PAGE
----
Cracks in the wall

Environmental engineer Dr. Giorgia Giardina improved the method for estimating what damages to brick houses can be expected as a result of tunnelling activities.

Giardina opens her PhD-thesis with a photo of a cracked building in Amsterdam that was damaged as a result of an accident in an adjacent excavation, which made the soil under it flow away. As a result, one side of the house ended up a whopping 25 cm lower than the other. Such a settlement is a catastrophic event that by the way has nothing to do with tunnelling, as Giardina points out.

Tunnelling the Amsterdam Noord/Zuidlijn went indeed very smoothly. Settlement due to tunnelling is the result of a soil volume loss, says Giardina. It means that the tunnel takes up a little less volume than the soil that has been removed. For example, a volume loss of 3% would result in settlements of several millimetres on the surface. In practice however, builders do much better than that. A volume loss of 0.5% is industry standard. “Otherwise, no one will hire them”, Giardina explains.

Construction companies are required to perform damage predictions on the existing buildings above the track. But the method in use, called LTSM for Limiting Tensile Strain Method, could be improved by considering extra structural factors governing the building response.


Damages are classified on a six-levels scale varying from (1) ‘negligible’ with hair cracks up to 0.1 mm, over (4) ‘moderate’ implying crack size of 5 – 15 mm to (6) ‘very severe’ with cracks over 25 mm.


As an alternative for the conservative but user-friendly LTSM method, Giardina, as a PhD-student in the faculty of Civil Engineering and Geosciences, set up a numerical analysis to calculate the deformation in brick houses and verified the outcome of her model by deforming a 1 to 10 scale model of a brick wall under settlement.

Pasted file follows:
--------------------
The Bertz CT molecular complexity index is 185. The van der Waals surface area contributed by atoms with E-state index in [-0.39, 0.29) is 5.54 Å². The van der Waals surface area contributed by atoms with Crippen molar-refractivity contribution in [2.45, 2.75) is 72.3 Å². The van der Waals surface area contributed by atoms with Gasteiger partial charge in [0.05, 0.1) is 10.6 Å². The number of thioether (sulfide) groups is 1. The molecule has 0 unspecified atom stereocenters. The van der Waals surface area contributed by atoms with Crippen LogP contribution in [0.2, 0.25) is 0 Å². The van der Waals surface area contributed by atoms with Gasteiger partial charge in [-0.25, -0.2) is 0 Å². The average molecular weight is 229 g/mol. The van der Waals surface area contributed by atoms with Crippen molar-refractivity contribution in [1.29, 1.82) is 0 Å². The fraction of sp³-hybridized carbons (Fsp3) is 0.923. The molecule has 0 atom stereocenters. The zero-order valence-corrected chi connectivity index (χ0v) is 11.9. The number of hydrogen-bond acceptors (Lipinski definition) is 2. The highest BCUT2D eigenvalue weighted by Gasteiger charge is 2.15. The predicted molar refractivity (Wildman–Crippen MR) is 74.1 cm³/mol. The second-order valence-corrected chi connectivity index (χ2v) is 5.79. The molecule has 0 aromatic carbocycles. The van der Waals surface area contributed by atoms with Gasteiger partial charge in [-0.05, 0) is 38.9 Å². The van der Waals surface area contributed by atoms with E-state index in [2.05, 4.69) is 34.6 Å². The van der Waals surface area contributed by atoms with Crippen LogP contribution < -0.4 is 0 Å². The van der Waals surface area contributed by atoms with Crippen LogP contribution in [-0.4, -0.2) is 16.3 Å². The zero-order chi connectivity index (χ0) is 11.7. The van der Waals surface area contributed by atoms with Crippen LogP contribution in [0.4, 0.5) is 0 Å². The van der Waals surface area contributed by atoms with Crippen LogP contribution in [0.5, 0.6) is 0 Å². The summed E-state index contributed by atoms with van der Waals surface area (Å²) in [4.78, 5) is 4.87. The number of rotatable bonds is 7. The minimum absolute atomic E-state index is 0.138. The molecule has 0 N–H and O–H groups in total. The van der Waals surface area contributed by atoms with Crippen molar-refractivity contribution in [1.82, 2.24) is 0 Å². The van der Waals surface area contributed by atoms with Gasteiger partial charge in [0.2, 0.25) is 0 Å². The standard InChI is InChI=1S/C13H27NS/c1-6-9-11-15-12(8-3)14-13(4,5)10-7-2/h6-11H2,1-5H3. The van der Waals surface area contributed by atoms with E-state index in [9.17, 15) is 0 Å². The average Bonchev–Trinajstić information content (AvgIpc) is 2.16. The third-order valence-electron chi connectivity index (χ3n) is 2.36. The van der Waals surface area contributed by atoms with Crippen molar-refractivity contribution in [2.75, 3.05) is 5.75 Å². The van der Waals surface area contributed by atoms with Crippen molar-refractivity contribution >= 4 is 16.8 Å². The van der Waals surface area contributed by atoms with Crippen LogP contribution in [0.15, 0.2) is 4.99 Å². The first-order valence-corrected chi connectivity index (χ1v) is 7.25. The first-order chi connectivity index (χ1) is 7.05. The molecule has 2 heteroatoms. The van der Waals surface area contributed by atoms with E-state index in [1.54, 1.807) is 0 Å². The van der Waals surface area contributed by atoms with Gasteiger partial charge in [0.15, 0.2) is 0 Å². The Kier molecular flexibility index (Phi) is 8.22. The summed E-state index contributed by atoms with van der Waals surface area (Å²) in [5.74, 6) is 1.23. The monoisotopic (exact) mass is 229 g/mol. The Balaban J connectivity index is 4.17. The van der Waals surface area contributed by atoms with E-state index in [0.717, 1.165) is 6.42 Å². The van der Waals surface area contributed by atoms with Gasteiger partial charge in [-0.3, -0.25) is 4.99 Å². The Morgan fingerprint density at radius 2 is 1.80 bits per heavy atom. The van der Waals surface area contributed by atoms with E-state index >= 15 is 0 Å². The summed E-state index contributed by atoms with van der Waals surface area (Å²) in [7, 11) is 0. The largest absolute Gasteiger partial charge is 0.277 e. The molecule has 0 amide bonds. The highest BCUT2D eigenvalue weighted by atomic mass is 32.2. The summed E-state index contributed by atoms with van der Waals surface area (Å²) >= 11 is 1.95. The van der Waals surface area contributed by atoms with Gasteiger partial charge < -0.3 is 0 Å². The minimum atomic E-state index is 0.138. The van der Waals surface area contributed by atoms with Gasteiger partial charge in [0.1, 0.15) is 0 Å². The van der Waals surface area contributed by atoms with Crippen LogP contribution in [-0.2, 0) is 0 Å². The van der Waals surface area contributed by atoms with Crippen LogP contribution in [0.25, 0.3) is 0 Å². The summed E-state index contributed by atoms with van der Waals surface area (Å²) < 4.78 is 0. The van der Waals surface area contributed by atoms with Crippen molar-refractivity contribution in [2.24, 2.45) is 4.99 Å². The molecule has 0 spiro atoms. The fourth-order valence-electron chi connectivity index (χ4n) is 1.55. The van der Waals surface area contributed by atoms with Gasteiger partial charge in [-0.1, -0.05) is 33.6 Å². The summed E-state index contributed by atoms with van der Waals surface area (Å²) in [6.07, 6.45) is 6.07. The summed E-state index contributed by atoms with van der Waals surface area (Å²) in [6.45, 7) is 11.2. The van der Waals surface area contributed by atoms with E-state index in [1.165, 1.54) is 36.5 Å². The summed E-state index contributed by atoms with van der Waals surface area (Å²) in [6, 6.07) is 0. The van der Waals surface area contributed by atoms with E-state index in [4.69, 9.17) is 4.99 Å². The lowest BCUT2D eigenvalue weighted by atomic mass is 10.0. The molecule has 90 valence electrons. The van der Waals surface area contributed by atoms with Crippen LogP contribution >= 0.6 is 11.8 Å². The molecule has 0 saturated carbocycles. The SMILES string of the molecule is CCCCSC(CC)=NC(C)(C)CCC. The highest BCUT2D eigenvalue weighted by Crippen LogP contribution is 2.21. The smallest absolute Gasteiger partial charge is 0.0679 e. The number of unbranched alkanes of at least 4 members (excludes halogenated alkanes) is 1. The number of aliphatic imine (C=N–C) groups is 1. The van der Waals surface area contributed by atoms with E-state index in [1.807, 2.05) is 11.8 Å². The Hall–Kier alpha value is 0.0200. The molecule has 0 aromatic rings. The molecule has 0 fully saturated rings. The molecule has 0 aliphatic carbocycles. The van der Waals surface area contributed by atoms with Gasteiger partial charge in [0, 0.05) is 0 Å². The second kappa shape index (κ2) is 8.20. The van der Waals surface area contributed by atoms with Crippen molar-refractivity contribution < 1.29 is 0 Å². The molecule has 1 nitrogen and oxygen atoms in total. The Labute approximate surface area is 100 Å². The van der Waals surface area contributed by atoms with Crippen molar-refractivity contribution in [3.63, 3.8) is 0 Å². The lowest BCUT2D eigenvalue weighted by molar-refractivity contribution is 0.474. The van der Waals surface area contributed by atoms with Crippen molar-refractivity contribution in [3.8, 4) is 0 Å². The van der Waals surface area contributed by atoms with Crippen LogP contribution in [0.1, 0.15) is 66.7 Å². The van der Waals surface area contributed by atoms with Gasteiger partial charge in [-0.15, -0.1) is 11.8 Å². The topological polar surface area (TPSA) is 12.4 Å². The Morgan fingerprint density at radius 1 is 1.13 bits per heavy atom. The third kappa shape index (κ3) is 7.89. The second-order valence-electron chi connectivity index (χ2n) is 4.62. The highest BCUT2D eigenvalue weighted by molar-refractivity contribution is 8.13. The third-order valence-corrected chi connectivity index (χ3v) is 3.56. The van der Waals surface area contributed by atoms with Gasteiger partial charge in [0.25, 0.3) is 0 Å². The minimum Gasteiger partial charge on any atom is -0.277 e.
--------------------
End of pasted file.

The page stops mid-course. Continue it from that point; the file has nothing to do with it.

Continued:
She subjected the model brick wall to 1 cm deformation, resulting in ‘very severe’ damage. One crack for example measured 6 mm’s in the model or 6 cm in a full-scale house. Such settlements (10 cm in full scale) do not represent realistic values (calamities excepted), Giardina explains. But she needed to exaggerate to even see the cracks well enough in order to validate her numerical model. Besides, when the model holds under such exaggerated circumstances, it should perform well under smaller, more realistic values.

Giardina knows that numerical analysis and finite element calculations aren’t common practice within construction companies, so she translated her findings in adjustment factors to the LTSM method. Adjustment factors are based on for example how much windows and doors a facade has, the quality of bricks and mortar and on the type of foundation.

It works like this. Suppose the engineers come up with a LTSM prediction of ‘very slight’ damage – that is level ‘2’. If a third of the brick facade consists of openings, Giardina’s table says that the expected damage could increase up to 2 levels, resulting in a prediction of ‘moderate’ damage instead. Why does that matter? Because it would legally force the construction company to do more elaborate studies on the expected damage before getting a building permit.

Giardina is the first to admit that her damage prediction model is still far from perfect, and that it can be elaborated for other types of buildings. However, her work is a first step to make the current assessment tool more realistic without the need for complex and time-consuming calculations.

If and when her study will be used in practice is unsure. The fact that it was carried out for the Dutch Underground Building Centre COB indicates the study is not merely academic and people in (under) the field are interested to improve the current practice.

When asked if her model can be used for earthquake induced damage for houses above the Groningen gas field as well, she laughs and says there are perfectly good seismic models for that. It’s only that people in the Netherlands saw very little use for these until recently.

→ Giorgia Giardina, Modelling of Settlement Induced Building Damage, 15 February 2013, PhD supervisors Prof. Jan Rots and Prof. Max Hendriks (CEG).


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